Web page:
Each autumn, we seem to have a mini explosion of flying things coming into our house.
Most of the time we try to catch the insects* and put them outside. Sometimes that is quite difficult and the little creatures evade capture for days, and when this happens, they often end up dead, poor things, like this little guy.
No, he’s not a bee, he’s a hoverfly – Myothropa Florea.Â You can tell the difference in several ways, if you care to get close enough; for instance, the abdomens of hoverflies tend to be very flat compared to bees or wasps, and they only have one pair of wings instead of two.Â They also fly differently, and most of them are silent, whereas bees and wasps buzz or drone.Â Hoverflies do mimic bees and wasps because it’s a very useful trick, in terms of survival, to look like something which will hurt you if you try to eat it.
This one evaded capture simply because I hadn’t seen him until he ended up dead on the windowsill, and then I found him (or her – I’m not that good at identification!)Â rather intriguing, because while I was pretty sure he wasn’t a bee, I didn’t know which hoverfly he was.Â Well, today I tracked him down, using my photos and an online key with some great pictures.Â It’s always worth checking across several reference sources, but so far I haven’t seen anything to suggest he’s anything but Myothropa Florea … unless you know different?
Soon afterwards, we had another visitor.Â We were sitting in the lounge watching television one evening when we became aware of something rather large fluttering about.Â We paused the TV to catch it, but this proved impossible.Â No sooner did I get up than it flew into the kitchen and disappeared.Â I looked everwhere, walking back through the hall and the dining room, but no luck.Â I sat down again, and the insect reappeared, flitting back and forth across the TV screen.Â I got up again.Â It disappeared again.Â In the end I gave up because I couldn’t find it, but the next day, there it was, sitting on a wall in the lounge.Â Creeping up to it vewy, vewy, qwietly, with a tumbler in one hand and my trusty postcard in the other, I finally managed to trap it and take it outside.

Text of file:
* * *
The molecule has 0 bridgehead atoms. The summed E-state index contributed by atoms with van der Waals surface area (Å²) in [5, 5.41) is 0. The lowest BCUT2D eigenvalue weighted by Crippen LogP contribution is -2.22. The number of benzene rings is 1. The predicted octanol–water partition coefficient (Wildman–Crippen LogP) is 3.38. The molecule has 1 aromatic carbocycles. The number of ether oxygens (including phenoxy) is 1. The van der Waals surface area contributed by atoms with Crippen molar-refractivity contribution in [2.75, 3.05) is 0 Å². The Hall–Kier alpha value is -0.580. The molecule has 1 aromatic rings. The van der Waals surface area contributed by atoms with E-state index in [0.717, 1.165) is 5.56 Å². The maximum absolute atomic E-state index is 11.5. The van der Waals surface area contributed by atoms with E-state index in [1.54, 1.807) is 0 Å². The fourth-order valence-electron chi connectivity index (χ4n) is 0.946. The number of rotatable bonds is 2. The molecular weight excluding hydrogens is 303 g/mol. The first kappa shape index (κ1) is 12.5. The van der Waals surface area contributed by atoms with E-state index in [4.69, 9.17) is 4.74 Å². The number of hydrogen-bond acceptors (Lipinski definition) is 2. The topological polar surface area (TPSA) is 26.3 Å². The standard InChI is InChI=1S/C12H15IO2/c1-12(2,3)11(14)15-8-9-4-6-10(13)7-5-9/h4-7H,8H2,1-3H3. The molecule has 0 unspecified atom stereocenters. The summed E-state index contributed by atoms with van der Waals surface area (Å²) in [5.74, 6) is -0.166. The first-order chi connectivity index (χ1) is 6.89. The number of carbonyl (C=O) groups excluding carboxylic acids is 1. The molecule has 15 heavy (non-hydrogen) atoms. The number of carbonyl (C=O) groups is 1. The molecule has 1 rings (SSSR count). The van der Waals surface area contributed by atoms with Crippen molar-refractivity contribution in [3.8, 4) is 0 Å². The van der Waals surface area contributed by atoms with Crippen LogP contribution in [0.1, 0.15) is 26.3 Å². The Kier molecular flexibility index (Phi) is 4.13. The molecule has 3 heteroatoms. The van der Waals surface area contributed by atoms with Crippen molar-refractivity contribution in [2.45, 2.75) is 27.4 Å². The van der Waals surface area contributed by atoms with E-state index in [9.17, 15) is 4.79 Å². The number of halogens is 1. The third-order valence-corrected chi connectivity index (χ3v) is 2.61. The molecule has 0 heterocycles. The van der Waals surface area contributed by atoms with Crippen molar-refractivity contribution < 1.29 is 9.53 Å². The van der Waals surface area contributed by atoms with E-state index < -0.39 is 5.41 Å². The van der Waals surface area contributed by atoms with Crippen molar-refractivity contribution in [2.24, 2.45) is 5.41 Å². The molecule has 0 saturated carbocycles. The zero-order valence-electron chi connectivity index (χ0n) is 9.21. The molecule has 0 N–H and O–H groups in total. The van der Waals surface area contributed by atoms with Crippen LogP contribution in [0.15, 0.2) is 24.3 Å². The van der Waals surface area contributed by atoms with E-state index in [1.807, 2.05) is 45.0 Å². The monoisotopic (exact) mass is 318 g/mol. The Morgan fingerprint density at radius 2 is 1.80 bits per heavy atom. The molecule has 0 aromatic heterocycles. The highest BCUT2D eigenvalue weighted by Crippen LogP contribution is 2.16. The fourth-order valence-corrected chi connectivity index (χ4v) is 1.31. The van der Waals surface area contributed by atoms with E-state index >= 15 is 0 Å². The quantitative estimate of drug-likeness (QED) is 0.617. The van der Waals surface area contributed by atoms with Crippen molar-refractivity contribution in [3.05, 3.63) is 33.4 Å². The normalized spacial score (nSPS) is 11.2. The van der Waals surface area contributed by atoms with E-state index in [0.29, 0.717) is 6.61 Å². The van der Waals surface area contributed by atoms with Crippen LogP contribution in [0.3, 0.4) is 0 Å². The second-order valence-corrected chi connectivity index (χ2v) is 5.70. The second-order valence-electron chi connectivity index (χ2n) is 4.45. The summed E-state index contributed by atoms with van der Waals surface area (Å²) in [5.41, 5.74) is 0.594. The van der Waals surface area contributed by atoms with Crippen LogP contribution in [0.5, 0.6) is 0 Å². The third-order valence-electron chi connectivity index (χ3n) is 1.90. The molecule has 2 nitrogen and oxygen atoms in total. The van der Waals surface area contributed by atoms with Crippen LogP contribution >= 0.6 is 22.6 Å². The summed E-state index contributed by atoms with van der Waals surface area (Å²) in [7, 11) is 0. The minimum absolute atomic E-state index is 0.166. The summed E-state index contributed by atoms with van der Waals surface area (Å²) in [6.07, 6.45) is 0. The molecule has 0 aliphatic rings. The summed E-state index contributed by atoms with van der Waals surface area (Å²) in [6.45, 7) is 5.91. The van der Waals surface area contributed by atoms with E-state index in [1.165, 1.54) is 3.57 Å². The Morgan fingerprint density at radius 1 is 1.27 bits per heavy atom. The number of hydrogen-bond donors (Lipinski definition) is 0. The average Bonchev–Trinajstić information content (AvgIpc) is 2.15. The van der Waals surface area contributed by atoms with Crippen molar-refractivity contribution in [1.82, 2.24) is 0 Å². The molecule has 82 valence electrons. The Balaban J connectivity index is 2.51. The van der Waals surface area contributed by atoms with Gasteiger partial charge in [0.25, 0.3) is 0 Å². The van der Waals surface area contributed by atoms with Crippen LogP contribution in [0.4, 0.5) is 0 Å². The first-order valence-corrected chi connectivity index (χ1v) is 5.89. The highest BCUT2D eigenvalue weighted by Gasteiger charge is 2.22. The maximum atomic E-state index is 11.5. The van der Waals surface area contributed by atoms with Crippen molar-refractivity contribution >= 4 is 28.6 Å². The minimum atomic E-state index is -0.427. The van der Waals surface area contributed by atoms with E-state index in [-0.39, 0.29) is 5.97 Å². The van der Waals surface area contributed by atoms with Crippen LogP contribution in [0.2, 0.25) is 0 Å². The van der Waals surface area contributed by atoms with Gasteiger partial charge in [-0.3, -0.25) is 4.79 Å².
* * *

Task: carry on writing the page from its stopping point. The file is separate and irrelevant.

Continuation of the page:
And there he was in all his spendour: a magnificent Peacock butterfly.
The reason he was able to disappear so effectively in the semi-dark is that the underside of those glorious wings is such a dark brown as to be almost black.Â All he had to do was alight in some corner and fold his wings.
Lastly, let me show you my most exciting visitor.
This is one of the hawk moths – a Poplar Hawk Moth to be precise.Â He’s a big, handsome fellow, isn’t he?Â Sadly, by the time I caught him, he’d beaten himself up a tad and was missing a few scales, but though reluctant to leave, he did fly safely away in the end.
I love those big moths, and always try to get a picture.Â Often it’s impossible, because we like to sit with the conservatory door open in the evenings, and while they do come in quite frequently, they usually fly out again without any help.
Some of the notable examples we’ve recently had are a Yellow Underwing, a Pale-Shouldered Brocade, a Swallow-Tailed Moth, and a Lime Hawk Moth.Â That’s two hawk moths within a couple of weeks!Â The hawk moths are relatively rare and I’m always excited to see them.
* Yes, it’s usually insects – birds tend to fly into houses in the spring!